There is no excuse for bad work.  To ruin an animal with shoddy taxidermy is to forfeit the only true canvas we have on which to represent it, and it condemns us to amnesia, ignorance and incomprehension.

There was a time when every good family brightened up its living room with a mounted animal or a case of birds, some representative from the forest that remained in the home while the forest retreated.  That business has all dried up, not only the collecting but the preserving.  Now the living room is likely to be dull and the forest silent.

Is there a level of barbarism involved in taxidermy?  I see none.  Or only if one lives a life entirely sheltered from death in which one never looks into the back room of a butcher shop, or the operating room of a hospital, or the working room of a funeral parlour.  Life and death live and die in exactly the same spot, the body.  It is from there that both babies and cancers are born.  To ignore death, then, is to ignore life.  I no more mind the smell of an animal’s carcass than I do the smell of a field; both are natural and each has its attaching particularity.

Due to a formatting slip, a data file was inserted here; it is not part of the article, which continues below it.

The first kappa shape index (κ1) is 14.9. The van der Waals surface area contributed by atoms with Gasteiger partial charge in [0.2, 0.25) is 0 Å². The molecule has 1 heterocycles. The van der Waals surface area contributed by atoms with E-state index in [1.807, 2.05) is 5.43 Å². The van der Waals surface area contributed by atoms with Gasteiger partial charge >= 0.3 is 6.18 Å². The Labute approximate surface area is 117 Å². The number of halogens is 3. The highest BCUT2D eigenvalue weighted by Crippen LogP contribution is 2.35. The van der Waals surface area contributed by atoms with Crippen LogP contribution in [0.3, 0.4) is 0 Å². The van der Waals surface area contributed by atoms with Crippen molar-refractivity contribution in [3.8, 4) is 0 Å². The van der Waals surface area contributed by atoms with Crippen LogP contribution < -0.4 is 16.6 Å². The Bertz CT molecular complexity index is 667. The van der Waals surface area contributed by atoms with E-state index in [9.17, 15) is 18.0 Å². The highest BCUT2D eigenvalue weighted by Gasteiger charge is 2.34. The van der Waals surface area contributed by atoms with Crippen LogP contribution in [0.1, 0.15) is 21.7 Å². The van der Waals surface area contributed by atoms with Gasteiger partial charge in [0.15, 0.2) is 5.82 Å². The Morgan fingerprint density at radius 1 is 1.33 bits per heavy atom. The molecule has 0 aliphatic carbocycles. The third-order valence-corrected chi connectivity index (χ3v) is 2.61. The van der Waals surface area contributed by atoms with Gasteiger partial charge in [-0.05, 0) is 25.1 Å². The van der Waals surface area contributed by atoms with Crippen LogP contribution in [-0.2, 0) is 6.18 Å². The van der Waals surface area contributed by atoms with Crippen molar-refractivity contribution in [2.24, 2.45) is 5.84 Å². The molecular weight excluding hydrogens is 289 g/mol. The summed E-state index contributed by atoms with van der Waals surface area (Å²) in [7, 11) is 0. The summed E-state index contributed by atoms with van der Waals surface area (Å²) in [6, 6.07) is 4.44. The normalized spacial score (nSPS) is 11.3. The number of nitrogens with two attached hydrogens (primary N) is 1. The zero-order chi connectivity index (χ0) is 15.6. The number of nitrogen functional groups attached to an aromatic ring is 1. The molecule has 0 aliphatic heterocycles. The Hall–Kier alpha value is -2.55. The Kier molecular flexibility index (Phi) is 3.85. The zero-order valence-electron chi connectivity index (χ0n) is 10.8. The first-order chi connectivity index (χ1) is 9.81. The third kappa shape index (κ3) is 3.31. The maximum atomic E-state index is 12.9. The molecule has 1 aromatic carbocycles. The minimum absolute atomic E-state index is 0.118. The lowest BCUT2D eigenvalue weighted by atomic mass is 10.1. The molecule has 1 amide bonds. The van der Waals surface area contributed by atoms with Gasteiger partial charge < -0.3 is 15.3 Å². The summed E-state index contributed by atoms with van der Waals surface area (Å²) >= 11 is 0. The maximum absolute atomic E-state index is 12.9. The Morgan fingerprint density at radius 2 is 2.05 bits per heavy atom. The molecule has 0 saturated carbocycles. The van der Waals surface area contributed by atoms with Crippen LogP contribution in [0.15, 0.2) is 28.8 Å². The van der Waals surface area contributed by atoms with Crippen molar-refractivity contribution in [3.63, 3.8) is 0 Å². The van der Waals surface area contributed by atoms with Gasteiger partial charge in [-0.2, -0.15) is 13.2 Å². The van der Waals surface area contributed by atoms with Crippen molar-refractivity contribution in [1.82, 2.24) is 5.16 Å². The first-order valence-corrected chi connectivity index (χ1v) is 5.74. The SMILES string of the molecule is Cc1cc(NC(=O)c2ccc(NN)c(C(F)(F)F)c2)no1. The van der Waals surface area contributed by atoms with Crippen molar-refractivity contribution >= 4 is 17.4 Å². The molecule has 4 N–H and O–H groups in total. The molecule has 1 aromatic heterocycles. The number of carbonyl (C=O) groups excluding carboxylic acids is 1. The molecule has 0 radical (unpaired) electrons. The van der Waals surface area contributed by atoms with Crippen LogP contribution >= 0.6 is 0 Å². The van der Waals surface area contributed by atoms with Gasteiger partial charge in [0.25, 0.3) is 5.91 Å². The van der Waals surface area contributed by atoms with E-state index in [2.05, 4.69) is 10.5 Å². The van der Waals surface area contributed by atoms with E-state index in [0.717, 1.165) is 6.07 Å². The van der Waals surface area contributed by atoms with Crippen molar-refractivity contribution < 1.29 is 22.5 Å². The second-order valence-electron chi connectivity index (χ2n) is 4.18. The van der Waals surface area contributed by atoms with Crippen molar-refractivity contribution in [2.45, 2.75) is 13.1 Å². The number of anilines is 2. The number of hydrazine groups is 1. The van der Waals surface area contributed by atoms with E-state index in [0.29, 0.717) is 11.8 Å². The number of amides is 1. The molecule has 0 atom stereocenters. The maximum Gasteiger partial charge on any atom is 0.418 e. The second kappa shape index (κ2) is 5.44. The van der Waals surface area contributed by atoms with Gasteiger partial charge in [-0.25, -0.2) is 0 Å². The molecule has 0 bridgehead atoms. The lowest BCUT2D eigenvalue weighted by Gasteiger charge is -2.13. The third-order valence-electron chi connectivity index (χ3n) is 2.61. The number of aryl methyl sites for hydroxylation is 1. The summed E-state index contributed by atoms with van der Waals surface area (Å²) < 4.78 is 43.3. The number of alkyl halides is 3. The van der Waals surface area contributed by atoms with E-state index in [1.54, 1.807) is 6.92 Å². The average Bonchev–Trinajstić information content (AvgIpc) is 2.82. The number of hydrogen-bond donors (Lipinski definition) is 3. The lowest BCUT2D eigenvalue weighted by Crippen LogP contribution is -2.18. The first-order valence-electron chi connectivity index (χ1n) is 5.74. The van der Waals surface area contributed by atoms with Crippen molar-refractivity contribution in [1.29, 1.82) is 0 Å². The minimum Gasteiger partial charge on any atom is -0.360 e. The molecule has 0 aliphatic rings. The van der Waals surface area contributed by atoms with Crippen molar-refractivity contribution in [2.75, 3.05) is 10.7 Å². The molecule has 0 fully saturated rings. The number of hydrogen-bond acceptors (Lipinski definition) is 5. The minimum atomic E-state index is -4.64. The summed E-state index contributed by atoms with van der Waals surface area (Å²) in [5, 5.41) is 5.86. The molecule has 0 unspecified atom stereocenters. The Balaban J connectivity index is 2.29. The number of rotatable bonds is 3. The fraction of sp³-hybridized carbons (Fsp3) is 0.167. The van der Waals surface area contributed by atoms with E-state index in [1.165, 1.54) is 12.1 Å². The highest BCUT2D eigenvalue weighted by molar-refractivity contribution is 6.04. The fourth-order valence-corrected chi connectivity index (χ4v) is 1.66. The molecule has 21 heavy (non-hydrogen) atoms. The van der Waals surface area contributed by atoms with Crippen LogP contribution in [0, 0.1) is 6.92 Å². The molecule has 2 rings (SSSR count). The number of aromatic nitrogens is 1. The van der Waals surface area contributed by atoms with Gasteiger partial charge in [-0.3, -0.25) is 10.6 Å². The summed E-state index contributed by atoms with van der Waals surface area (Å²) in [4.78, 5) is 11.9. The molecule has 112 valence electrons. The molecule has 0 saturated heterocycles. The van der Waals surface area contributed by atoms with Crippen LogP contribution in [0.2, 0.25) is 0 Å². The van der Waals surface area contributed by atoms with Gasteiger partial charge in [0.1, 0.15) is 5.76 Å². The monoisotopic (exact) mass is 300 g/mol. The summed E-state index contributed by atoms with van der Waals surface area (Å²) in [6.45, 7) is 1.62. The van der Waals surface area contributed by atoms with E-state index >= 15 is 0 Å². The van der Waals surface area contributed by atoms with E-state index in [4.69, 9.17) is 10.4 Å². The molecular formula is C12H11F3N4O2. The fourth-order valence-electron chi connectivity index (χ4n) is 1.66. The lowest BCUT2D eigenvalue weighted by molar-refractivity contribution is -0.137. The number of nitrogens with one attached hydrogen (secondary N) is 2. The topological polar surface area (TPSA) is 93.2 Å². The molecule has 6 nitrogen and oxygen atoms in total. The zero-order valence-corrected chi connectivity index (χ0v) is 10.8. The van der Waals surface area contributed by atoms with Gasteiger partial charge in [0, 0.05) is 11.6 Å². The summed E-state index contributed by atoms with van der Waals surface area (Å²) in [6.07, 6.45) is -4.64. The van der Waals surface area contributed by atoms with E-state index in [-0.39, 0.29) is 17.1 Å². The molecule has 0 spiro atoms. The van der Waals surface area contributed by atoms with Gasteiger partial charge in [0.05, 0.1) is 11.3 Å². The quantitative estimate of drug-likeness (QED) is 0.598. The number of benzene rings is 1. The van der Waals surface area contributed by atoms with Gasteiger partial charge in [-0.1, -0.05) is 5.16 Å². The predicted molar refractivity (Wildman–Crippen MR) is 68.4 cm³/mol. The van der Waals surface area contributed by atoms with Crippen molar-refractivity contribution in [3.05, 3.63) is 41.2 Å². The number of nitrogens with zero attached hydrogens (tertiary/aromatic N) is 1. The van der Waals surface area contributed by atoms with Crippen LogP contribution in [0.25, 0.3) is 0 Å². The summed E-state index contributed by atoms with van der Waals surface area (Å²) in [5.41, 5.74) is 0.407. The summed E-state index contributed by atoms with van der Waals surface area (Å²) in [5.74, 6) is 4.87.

And let me repeat; taxidermists do not create a demand.  We merely preserve a result.  I have never hunted in my life and have no interest in the pursuit.  I would never harm an animal.  They are my friends.  When I work on an animal, I work in the knowledge that nothing I do can alter its life, which is past.  What I am actually doing is extracting and refining memory from death.  In that, I am no different from a historian, who parses through the material evidence of the past in an attempt to reconstruct it and then understand it.  Every animal I have mounted has been an interpretation of the past.  I am a historian, dealing with an animal’s past; the zookeeper is a politician, dealing with an animal’s present; and everyone else is a citizen who must decide on that animal’s future.  So you see, we are dealing here with matters so much weightier than what to do with a dusty stuffed duck inherited from an uncle.